May 10, 2011
Pitchers Union Goes On Strike Against Miguel Cabrera
DETROIT--It must be hard work making an entire league of pitchers cower in their cleats, but to hear the scariest hitter in all of the American League talk, it would be easy to think that what he was doing was effortless.
Don't be fooled by Miguel Cabrera.
A little more than a month into the season, it's clear that American League pitchers have zero interest in throwing anything close to the plate against the Detroit Tigers slugger, and their fear is warranted. If a pitcher dares challenge him, Cabrera has proven himself to be ready to pounce.
“Hopefully they make mistakes and you hit them,” Cabrera said last week. “You don't hit good pitches. You hit mistakes. I never see somebody say 'I hit a good pitch.' I always say 'I hit a mistake.’” The key, he says with a shrug, is to stay ready. Sounds easy enough, though few in baseball are as good at it as Cabrera.
Through 35 games, Cabrera has posted a .320/.444/.566 line with seven homers and 24 RBI. At 18.8, Cabrera's VORP ranks him fifth overall and second in the American League to the Blue Jays Jose Bautista (25.3). Cabrera's .375 TAv is fourth-best in the game and second to only Bautista (.447) in the AL.
Those numbers are even more impressive considering that according to PITCHf/x, Cabrera has seen the fewest pitches in the strike zone in all of baseball. If we define the zone as a fixed rectangle —1.7-3.4 feet vertically and -0.83 to +0.83 feet horizont>ally for all batters—the rest of the league is seeing strikes 43.4 percent of the time (minimum 100 pitches). For Cabrera, that number is a minuscule 31.7 percent.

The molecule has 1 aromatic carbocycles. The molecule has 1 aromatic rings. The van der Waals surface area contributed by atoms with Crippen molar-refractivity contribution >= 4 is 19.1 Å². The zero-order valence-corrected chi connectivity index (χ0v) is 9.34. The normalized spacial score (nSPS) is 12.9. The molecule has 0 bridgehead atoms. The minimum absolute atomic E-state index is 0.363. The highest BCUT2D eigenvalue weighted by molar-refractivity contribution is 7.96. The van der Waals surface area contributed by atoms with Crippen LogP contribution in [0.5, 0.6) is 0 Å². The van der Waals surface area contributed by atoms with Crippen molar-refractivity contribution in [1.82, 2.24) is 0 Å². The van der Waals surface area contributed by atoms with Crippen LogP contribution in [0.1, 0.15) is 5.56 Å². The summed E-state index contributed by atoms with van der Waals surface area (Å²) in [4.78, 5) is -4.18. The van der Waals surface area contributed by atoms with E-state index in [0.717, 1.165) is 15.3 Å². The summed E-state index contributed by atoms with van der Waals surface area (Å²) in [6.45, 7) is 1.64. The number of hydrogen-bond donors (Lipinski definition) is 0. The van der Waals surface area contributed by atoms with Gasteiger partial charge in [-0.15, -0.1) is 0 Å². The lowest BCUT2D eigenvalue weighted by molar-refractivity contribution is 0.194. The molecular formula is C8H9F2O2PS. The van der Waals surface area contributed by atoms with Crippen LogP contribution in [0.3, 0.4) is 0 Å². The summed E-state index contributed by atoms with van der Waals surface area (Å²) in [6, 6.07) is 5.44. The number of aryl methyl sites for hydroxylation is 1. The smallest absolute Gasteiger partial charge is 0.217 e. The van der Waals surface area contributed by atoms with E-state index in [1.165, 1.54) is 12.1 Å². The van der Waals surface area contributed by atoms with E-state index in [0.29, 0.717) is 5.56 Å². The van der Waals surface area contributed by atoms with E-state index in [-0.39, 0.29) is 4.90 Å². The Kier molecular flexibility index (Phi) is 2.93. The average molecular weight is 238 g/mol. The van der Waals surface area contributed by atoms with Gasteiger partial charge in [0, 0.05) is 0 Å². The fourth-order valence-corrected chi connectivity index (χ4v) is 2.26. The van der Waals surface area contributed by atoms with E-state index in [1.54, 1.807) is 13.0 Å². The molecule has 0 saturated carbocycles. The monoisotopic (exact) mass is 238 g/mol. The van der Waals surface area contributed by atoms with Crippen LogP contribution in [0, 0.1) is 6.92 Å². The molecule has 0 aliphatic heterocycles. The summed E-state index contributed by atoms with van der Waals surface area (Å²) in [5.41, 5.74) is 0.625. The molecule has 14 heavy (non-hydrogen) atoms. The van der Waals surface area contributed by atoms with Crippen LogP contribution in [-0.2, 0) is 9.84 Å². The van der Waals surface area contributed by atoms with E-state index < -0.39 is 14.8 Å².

Not surprisingly, Cabrera leads the American League with nine intentional walks, an indication of just how carefully teams are pitching to him. And there's no reason to think it's going to stop. One longtime AL pitcher, who was granted anonymity to speak candidly, said Cabrera had better get used to it. That's because nobody else in the Tigers lineup offers much of a deterrent.
Still, despite getting fewer chances to inflict damage and lack of protection by his teammates, Cabrera has made the most of his opportunities.
Pitchers have taken note. Judging by their actions, the scariest man in the American League gets scarier by the season. Here's Cabrera's strike-zone percentages compared to the MLB average, as with the previous statistics courtesy of PITCHf/x guru Mike Fast: